Design and Construction of Native American Flutes

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  2. January 13, 2018 1:48 am

Design and Construction of Native American Flutes

Throughout the Americas, from the Pacific to the Atlantic, a strong tradition of flute design and construction evolved over thousands of years.

Native American flutes were the first flutes in the world to have two air chambers. The first air chamber is called the slow air chamber. The slow air chamber is near the mouthpiece and is the first chamber to receive airflow. This chamber creates the distinctive sound of the flute when air resonates within it.

The airflow then gets squeezed through a thin channel called the flue. The flue is between the partition known as the plug and a block. The block is usually carved into a bird or other shapes. The flue leads into the second chamber. This chamber, which is much larger than the first, resides beneath the finger holes.

When the flutes were traditionally constructed, certain dimensions were based off of specific measurements of the human body. The length of the flute would be the distance between an elbow and the tip of the fingers. The slow air chamber would be about the size of a fist, as was the distance between the last finger hole and the end of the flute. The finger holes would be separated by a distance equal to the width of a thumb.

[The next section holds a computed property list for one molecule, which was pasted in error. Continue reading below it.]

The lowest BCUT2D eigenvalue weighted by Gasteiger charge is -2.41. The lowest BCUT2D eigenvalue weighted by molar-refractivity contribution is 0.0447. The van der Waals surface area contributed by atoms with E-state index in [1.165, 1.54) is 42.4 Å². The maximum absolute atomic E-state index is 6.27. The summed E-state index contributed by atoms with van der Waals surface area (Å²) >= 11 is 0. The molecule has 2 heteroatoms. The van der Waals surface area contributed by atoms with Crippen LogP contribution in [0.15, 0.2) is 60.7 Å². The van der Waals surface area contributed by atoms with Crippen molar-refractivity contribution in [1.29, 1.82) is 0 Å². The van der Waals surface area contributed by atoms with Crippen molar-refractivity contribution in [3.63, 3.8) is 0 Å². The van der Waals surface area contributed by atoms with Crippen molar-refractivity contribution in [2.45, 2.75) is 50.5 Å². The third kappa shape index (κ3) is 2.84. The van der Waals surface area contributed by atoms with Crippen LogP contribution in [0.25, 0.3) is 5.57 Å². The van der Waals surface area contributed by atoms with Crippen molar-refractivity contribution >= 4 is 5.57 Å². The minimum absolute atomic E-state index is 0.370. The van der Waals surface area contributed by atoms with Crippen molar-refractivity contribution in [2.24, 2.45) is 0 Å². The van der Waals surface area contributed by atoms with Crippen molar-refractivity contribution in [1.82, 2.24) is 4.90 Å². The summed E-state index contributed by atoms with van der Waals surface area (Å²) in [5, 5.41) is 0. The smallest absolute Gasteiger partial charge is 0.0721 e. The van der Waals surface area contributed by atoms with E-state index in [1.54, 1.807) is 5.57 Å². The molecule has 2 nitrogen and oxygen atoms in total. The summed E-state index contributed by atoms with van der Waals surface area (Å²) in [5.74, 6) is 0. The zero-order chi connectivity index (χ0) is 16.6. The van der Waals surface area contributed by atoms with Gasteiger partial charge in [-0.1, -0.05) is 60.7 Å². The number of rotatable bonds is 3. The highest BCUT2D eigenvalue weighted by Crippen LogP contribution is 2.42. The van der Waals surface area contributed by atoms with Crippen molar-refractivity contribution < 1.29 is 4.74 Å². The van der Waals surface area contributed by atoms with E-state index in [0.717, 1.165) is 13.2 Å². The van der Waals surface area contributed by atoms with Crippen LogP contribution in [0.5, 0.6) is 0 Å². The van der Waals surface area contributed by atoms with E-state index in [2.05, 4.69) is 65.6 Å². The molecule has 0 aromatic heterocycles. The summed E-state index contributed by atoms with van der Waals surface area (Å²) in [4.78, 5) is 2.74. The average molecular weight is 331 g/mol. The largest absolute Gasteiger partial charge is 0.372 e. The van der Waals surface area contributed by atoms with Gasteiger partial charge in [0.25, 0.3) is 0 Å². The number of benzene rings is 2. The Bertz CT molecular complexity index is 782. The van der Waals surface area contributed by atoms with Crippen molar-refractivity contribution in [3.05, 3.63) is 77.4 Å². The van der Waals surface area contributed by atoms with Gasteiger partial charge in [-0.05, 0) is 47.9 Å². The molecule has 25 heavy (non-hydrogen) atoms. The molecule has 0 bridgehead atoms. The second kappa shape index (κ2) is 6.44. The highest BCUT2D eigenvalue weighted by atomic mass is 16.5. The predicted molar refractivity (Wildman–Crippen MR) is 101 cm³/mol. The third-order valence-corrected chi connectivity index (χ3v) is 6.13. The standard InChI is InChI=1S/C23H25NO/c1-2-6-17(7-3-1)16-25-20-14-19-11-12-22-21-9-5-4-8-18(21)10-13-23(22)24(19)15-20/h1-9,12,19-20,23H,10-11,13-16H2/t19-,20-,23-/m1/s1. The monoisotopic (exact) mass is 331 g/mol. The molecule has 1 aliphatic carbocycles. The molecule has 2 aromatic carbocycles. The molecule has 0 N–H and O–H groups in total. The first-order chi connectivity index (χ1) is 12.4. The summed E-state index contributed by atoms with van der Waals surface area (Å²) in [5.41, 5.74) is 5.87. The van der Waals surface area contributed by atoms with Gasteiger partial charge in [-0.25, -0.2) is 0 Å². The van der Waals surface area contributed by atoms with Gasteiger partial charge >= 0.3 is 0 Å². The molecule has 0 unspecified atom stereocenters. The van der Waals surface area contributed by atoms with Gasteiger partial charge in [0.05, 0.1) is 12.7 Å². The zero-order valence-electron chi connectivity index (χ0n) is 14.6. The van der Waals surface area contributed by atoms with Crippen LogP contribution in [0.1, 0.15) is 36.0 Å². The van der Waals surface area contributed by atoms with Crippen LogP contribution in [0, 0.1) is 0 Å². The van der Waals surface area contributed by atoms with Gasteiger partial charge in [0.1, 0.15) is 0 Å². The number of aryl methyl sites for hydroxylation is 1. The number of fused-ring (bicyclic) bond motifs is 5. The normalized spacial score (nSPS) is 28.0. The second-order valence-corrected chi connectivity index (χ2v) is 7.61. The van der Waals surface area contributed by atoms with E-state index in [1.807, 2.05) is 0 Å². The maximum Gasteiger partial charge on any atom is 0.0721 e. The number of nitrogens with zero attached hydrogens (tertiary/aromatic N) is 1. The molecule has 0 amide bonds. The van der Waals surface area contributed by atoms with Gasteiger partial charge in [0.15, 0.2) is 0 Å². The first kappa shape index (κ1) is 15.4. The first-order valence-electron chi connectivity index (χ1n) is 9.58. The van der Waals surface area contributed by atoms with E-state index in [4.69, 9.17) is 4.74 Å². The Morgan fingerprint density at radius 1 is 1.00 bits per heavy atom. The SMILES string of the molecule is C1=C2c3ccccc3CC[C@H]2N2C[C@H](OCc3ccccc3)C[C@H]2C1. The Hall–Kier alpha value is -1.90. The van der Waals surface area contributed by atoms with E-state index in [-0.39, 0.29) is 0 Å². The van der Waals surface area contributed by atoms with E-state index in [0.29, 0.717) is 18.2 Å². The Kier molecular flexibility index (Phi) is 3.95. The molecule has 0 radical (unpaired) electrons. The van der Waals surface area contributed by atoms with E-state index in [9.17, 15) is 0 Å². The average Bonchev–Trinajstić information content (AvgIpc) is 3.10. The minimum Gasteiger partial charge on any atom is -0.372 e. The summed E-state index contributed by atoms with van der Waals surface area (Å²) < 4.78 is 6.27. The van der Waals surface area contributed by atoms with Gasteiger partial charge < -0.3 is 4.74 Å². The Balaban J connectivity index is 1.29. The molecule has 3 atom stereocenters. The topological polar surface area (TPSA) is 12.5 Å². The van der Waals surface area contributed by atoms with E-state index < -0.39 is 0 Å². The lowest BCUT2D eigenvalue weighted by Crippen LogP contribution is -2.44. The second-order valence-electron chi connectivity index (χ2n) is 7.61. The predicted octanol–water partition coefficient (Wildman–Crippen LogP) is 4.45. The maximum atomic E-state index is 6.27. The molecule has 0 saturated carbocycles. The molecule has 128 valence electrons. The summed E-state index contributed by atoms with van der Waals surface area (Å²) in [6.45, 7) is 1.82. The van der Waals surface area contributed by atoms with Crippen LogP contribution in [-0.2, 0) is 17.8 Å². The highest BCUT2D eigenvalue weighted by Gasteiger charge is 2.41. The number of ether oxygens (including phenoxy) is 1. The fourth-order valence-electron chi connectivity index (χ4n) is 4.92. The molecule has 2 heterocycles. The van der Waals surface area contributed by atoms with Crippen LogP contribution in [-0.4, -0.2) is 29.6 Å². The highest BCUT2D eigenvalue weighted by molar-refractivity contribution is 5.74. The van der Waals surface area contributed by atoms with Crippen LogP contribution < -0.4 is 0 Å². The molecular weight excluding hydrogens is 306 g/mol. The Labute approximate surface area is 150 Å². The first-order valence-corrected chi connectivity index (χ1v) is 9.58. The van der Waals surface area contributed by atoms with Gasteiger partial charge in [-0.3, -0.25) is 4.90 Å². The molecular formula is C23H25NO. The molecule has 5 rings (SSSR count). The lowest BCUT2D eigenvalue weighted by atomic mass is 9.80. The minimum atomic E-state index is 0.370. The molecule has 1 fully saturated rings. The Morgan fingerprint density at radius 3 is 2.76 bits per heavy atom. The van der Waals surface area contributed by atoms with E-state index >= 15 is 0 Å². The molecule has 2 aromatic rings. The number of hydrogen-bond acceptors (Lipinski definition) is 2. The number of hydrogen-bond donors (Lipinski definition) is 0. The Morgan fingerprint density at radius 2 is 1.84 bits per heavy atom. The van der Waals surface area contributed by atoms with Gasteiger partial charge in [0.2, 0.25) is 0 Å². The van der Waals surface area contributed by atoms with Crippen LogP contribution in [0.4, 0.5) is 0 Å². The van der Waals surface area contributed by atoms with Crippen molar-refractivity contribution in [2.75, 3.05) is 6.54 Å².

Native American flutes are made of several types of wood. The most popular are Cedar, Redwood and Juniper. These woods are known to produce a pleasant aroma. The softness of these woods will increase the softness of the tone that the flute produces. Cherry and Walnut are harder woods and produce a more clear and sharp sound.

There are a few variations of traditional Native American flute. One variation, known as the Woodlands Flute, has no block near the mouth piece. There is also the Plains Flute which has an airflow channel carved into the block itself.

The Native American flute has a unique design and construction. Played by an expert flutist, it suddenly has an even more distinct sound.


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